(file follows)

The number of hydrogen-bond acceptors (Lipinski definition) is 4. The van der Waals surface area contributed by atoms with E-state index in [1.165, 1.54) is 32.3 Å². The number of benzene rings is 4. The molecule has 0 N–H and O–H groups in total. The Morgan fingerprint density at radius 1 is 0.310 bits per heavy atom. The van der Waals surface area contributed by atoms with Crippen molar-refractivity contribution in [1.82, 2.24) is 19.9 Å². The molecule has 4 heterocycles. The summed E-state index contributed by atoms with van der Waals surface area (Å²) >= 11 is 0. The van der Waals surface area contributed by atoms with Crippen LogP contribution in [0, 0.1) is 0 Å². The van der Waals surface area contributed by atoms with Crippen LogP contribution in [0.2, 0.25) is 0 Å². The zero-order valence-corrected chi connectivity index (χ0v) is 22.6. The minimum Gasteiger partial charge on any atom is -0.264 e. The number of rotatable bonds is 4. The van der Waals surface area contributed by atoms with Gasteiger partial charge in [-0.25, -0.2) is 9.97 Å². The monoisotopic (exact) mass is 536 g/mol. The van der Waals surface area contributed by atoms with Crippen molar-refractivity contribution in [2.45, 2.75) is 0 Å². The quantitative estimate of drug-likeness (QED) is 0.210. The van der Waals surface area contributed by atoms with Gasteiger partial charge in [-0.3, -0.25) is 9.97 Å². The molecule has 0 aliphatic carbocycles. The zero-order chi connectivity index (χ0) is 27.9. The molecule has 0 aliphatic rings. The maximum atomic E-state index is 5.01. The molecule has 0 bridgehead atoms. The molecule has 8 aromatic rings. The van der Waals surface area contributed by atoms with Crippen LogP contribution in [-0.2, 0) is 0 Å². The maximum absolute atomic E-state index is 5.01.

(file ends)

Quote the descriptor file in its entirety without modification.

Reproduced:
The number of hydrogen-bond acceptors (Lipinski definition) is 4. The van der Waals surface area contributed by atoms with E-state index in [1.165, 1.54) is 32.3 Å². The number of benzene rings is 4. The molecule has 0 N–H and O–H groups in total. The Morgan fingerprint density at radius 1 is 0.310 bits per heavy atom. The van der Waals surface area contributed by atoms with Crippen molar-refractivity contribution in [1.82, 2.24) is 19.9 Å². The molecule has 4 heterocycles. The summed E-state index contributed by atoms with van der Waals surface area (Å²) >= 11 is 0. The van der Waals surface area contributed by atoms with Crippen LogP contribution in [0, 0.1) is 0 Å². The van der Waals surface area contributed by atoms with Crippen LogP contribution in [0.2, 0.25) is 0 Å². The zero-order valence-corrected chi connectivity index (χ0v) is 22.6. The minimum Gasteiger partial charge on any atom is -0.264 e. The number of rotatable bonds is 4. The van der Waals surface area contributed by atoms with Gasteiger partial charge in [-0.25, -0.2) is 9.97 Å². The monoisotopic (exact) mass is 536 g/mol. The van der Waals surface area contributed by atoms with Crippen molar-refractivity contribution in [2.45, 2.75) is 0 Å². The quantitative estimate of drug-likeness (QED) is 0.210. The van der Waals surface area contributed by atoms with Gasteiger partial charge in [-0.3, -0.25) is 9.97 Å². The molecule has 0 aliphatic carbocycles. The zero-order chi connectivity index (χ0) is 27.9. The molecule has 0 aliphatic rings. The maximum atomic E-state index is 5.01. The molecule has 0 bridgehead atoms. The molecule has 8 aromatic rings. The van der Waals surface area contributed by atoms with Crippen LogP contribution in [-0.2, 0) is 0 Å². The maximum absolute atomic E-state index is 5.01.